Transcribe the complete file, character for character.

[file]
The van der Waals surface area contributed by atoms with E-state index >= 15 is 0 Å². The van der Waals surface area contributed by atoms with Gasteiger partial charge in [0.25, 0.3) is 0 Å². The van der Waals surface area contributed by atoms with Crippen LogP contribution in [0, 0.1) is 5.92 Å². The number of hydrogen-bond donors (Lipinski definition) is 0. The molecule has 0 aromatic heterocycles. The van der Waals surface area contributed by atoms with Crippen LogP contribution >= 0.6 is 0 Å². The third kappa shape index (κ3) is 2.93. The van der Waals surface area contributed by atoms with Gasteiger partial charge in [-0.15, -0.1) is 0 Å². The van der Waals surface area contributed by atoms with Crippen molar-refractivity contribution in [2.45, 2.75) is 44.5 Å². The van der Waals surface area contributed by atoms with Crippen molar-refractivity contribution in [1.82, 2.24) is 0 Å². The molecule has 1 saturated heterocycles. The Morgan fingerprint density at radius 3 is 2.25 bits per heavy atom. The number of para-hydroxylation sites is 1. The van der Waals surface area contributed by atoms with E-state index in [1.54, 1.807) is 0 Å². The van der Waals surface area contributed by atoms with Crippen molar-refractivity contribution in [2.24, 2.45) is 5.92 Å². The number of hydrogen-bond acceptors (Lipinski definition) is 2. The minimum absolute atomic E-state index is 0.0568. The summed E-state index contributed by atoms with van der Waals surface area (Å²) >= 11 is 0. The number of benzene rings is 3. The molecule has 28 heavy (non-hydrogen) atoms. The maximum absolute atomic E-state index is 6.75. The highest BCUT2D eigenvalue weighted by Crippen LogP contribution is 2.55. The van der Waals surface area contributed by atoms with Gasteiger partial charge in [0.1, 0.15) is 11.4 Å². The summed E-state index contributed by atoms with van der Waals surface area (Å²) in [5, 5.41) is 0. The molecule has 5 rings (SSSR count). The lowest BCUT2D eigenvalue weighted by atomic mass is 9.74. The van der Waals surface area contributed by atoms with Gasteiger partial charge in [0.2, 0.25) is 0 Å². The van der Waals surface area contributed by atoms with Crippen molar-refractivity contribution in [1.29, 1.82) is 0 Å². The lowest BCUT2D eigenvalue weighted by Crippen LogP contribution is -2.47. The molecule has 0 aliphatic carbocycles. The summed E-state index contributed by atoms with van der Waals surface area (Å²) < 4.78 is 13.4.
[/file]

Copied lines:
The van der Waals surface area contributed by atoms with E-state index >= 15 is 0 Å². The van der Waals surface area contributed by atoms with Gasteiger partial charge in [0.25, 0.3) is 0 Å². The van der Waals surface area contributed by atoms with Crippen LogP contribution in [0, 0.1) is 5.92 Å². The number of hydrogen-bond donors (Lipinski definition) is 0. The molecule has 0 aromatic heterocycles. The van der Waals surface area contributed by atoms with Crippen LogP contribution >= 0.6 is 0 Å². The third kappa shape index (κ3) is 2.93. The van der Waals surface area contributed by atoms with Gasteiger partial charge in [-0.15, -0.1) is 0 Å². The van der Waals surface area contributed by atoms with Crippen molar-refractivity contribution in [2.45, 2.75) is 44.5 Å². The van der Waals surface area contributed by atoms with Crippen molar-refractivity contribution in [1.82, 2.24) is 0 Å². The molecule has 1 saturated heterocycles. The Morgan fingerprint density at radius 3 is 2.25 bits per heavy atom. The number of para-hydroxylation sites is 1. The van der Waals surface area contributed by atoms with E-state index in [1.54, 1.807) is 0 Å². The van der Waals surface area contributed by atoms with Crippen molar-refractivity contribution in [2.24, 2.45) is 5.92 Å². The number of hydrogen-bond acceptors (Lipinski definition) is 2. The minimum absolute atomic E-state index is 0.0568. The summed E-state index contributed by atoms with van der Waals surface area (Å²) >= 11 is 0. The number of benzene rings is 3. The molecule has 28 heavy (non-hydrogen) atoms. The maximum absolute atomic E-state index is 6.75. The highest BCUT2D eigenvalue weighted by Crippen LogP contribution is 2.55. The van der Waals surface area contributed by atoms with Gasteiger partial charge in [0.1, 0.15) is 11.4 Å². The summed E-state index contributed by atoms with van der Waals surface area (Å²) in [5, 5.41) is 0. The molecule has 5 rings (SSSR count). The lowest BCUT2D eigenvalue weighted by atomic mass is 9.74. The van der Waals surface area contributed by atoms with Gasteiger partial charge in [0.2, 0.25) is 0 Å². The van der Waals surface area contributed by atoms with Crippen molar-refractivity contribution in [1.29, 1.82) is 0 Å². The lowest BCUT2D eigenvalue weighted by Crippen LogP contribution is -2.47. The molecule has 0 aliphatic carbocycles. The summed E-state index contributed by atoms with van der Waals surface area (Å²) < 4.78 is 13.4.